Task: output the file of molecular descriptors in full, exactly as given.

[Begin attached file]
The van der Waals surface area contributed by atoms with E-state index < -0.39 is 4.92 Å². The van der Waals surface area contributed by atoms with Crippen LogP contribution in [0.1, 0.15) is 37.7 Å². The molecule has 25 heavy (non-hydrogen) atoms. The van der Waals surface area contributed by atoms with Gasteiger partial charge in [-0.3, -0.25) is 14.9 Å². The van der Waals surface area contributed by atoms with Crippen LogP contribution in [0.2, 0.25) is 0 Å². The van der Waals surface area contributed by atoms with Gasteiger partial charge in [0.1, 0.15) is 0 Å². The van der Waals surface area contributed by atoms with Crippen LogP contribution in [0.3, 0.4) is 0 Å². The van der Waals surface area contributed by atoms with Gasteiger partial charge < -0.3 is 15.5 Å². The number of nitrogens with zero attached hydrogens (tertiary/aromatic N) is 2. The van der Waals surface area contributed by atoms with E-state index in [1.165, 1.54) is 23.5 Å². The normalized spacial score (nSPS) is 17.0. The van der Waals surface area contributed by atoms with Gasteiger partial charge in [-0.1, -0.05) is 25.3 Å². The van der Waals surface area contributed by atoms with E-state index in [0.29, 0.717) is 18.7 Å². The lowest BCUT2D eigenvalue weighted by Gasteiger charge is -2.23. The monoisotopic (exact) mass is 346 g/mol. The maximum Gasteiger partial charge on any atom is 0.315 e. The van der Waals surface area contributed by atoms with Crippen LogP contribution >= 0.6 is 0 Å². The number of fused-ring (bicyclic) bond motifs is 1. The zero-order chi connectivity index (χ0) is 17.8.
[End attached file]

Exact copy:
The van der Waals surface area contributed by atoms with E-state index < -0.39 is 4.92 Å². The van der Waals surface area contributed by atoms with Crippen LogP contribution in [0.1, 0.15) is 37.7 Å². The molecule has 25 heavy (non-hydrogen) atoms. The van der Waals surface area contributed by atoms with Gasteiger partial charge in [-0.3, -0.25) is 14.9 Å². The van der Waals surface area contributed by atoms with Crippen LogP contribution in [0.2, 0.25) is 0 Å². The van der Waals surface area contributed by atoms with Gasteiger partial charge in [0.1, 0.15) is 0 Å². The van der Waals surface area contributed by atoms with Crippen LogP contribution in [0.3, 0.4) is 0 Å². The van der Waals surface area contributed by atoms with Gasteiger partial charge < -0.3 is 15.5 Å². The number of nitrogens with zero attached hydrogens (tertiary/aromatic N) is 2. The van der Waals surface area contributed by atoms with E-state index in [1.165, 1.54) is 23.5 Å². The normalized spacial score (nSPS) is 17.0. The van der Waals surface area contributed by atoms with Gasteiger partial charge in [-0.1, -0.05) is 25.3 Å². The van der Waals surface area contributed by atoms with E-state index in [0.29, 0.717) is 18.7 Å². The lowest BCUT2D eigenvalue weighted by Gasteiger charge is -2.23. The monoisotopic (exact) mass is 346 g/mol. The maximum Gasteiger partial charge on any atom is 0.315 e. The van der Waals surface area contributed by atoms with Crippen LogP contribution >= 0.6 is 0 Å². The number of fused-ring (bicyclic) bond motifs is 1. The zero-order chi connectivity index (χ0) is 17.8.